According to information available on NSE, foreign institutional investors (FII) sold shares worth a net of Rs 1,241.87 crore on December 7, 2022, while domestic institutional investors (DII) purchased shares worth a net of Rs 388.85 crore.
Up to December 7, FIIs sold shares totaling a net amount of Rs 4,367.46 crore, while DIIs purchased shares totaling a net amount of Rs 5,815.48 crore. FIIs bought shares worth a net of Rs 22,546.34 crore in November, while DIIs sold shares worth a net of Rs 6,301.32 crore.
Those who invest in a nation’s financial assets while not residing there are known as foreign institutional investors (FII) or foreign portfolio investors (FPI). In contrast, domestic institutional investors (DII) make investments in the nation in which they reside. Political and economic trends have an impact on both FIIs and DIIs’ investment decisions. Additionally, both domestic institutional investors (DIIs) and foreign institutional investors (FIIs) have the ability to influence net investment flows in the economy.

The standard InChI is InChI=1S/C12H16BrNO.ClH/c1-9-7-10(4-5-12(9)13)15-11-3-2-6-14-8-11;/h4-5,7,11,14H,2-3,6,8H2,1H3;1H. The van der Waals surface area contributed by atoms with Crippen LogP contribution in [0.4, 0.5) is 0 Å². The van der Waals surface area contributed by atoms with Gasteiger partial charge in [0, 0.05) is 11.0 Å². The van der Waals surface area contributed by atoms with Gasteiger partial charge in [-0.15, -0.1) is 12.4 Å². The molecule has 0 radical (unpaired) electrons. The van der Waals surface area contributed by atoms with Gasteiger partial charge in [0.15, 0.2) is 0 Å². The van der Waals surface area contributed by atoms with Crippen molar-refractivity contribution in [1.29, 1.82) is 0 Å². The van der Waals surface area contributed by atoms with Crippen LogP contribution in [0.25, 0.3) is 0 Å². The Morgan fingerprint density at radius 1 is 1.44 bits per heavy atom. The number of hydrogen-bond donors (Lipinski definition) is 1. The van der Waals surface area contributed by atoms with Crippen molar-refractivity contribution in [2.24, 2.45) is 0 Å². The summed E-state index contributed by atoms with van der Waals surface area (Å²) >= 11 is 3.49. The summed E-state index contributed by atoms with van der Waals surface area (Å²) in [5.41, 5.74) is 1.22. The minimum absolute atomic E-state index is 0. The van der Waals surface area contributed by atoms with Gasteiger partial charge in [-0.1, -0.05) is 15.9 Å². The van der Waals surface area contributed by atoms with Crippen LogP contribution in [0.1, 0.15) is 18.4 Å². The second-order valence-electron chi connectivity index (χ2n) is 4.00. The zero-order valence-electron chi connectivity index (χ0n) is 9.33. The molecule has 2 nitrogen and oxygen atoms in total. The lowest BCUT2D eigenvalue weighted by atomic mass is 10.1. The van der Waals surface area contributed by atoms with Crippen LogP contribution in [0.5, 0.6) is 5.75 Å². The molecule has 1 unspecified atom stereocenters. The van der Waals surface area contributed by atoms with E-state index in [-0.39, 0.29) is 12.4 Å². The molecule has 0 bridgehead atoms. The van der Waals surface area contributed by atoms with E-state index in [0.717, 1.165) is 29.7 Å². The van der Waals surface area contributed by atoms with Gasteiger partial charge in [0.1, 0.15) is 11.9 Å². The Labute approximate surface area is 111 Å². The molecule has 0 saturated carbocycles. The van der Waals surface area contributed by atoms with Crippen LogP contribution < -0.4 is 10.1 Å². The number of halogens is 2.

Weak market mood is probably going to continue in Thursday’s early trades because important US and Asian indexes showed a range-bound pattern with a bias against them. The results of the elections in the two states of Gujarat and Himachal Pradesh will be closely watched since they could have an emotional impact on the markets.
In addition, a hawkish Federal Reserve and declining GDP projections are contributing to the rapid rise in recession anxiety in the US. This will undoubtedly have an impact on international markets, including those in India, as any such worry may cause investors, primarily FIIs, to withdraw capital from emerging economies. Additionally, the Reserve Bank of India’s monetary policy demonstrated that inflation worries are still very much alive, according to Prashanth Tapse, Senior Vice President of Research at Mehta Equities.